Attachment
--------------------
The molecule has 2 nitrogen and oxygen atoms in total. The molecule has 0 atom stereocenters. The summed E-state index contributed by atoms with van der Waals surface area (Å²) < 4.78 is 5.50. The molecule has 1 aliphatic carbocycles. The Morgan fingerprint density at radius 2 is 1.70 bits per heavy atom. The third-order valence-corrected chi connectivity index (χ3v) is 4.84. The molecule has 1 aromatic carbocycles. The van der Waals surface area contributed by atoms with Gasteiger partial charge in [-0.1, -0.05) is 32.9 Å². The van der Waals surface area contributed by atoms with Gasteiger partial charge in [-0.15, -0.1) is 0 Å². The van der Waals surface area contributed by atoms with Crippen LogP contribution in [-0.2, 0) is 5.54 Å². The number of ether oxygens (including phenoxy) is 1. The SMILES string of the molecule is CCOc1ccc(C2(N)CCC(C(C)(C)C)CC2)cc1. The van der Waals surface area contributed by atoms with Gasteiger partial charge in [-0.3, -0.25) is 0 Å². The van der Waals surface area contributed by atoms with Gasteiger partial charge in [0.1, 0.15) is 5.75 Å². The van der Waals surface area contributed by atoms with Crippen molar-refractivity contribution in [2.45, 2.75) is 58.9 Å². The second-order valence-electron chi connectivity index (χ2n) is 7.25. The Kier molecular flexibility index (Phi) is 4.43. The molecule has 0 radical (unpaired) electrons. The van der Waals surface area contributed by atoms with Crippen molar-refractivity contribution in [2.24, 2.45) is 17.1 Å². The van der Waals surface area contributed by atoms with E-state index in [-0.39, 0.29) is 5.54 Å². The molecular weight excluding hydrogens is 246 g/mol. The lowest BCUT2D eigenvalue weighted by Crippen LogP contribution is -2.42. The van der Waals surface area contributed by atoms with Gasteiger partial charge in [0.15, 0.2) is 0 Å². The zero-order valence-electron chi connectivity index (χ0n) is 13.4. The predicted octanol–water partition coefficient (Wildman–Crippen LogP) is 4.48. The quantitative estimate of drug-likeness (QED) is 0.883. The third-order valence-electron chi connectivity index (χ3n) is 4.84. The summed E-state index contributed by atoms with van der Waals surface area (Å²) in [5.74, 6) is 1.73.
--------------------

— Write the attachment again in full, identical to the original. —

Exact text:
The molecule has 2 nitrogen and oxygen atoms in total. The molecule has 0 atom stereocenters. The summed E-state index contributed by atoms with van der Waals surface area (Å²) < 4.78 is 5.50. The molecule has 1 aliphatic carbocycles. The Morgan fingerprint density at radius 2 is 1.70 bits per heavy atom. The third-order valence-corrected chi connectivity index (χ3v) is 4.84. The molecule has 1 aromatic carbocycles. The van der Waals surface area contributed by atoms with Gasteiger partial charge in [-0.1, -0.05) is 32.9 Å². The van der Waals surface area contributed by atoms with Gasteiger partial charge in [-0.15, -0.1) is 0 Å². The van der Waals surface area contributed by atoms with Crippen LogP contribution in [-0.2, 0) is 5.54 Å². The number of ether oxygens (including phenoxy) is 1. The SMILES string of the molecule is CCOc1ccc(C2(N)CCC(C(C)(C)C)CC2)cc1. The van der Waals surface area contributed by atoms with Gasteiger partial charge in [-0.3, -0.25) is 0 Å². The van der Waals surface area contributed by atoms with Gasteiger partial charge in [0.1, 0.15) is 5.75 Å². The van der Waals surface area contributed by atoms with Crippen molar-refractivity contribution in [2.45, 2.75) is 58.9 Å². The second-order valence-electron chi connectivity index (χ2n) is 7.25. The Kier molecular flexibility index (Phi) is 4.43. The molecule has 0 radical (unpaired) electrons. The van der Waals surface area contributed by atoms with Crippen molar-refractivity contribution in [2.24, 2.45) is 17.1 Å². The van der Waals surface area contributed by atoms with E-state index in [-0.39, 0.29) is 5.54 Å². The molecular weight excluding hydrogens is 246 g/mol. The lowest BCUT2D eigenvalue weighted by Crippen LogP contribution is -2.42. The van der Waals surface area contributed by atoms with Gasteiger partial charge in [0.15, 0.2) is 0 Å². The zero-order valence-electron chi connectivity index (χ0n) is 13.4. The predicted octanol–water partition coefficient (Wildman–Crippen LogP) is 4.48. The quantitative estimate of drug-likeness (QED) is 0.883. The third-order valence-electron chi connectivity index (χ3n) is 4.84. The summed E-state index contributed by atoms with van der Waals surface area (Å²) in [5.74, 6) is 1.73.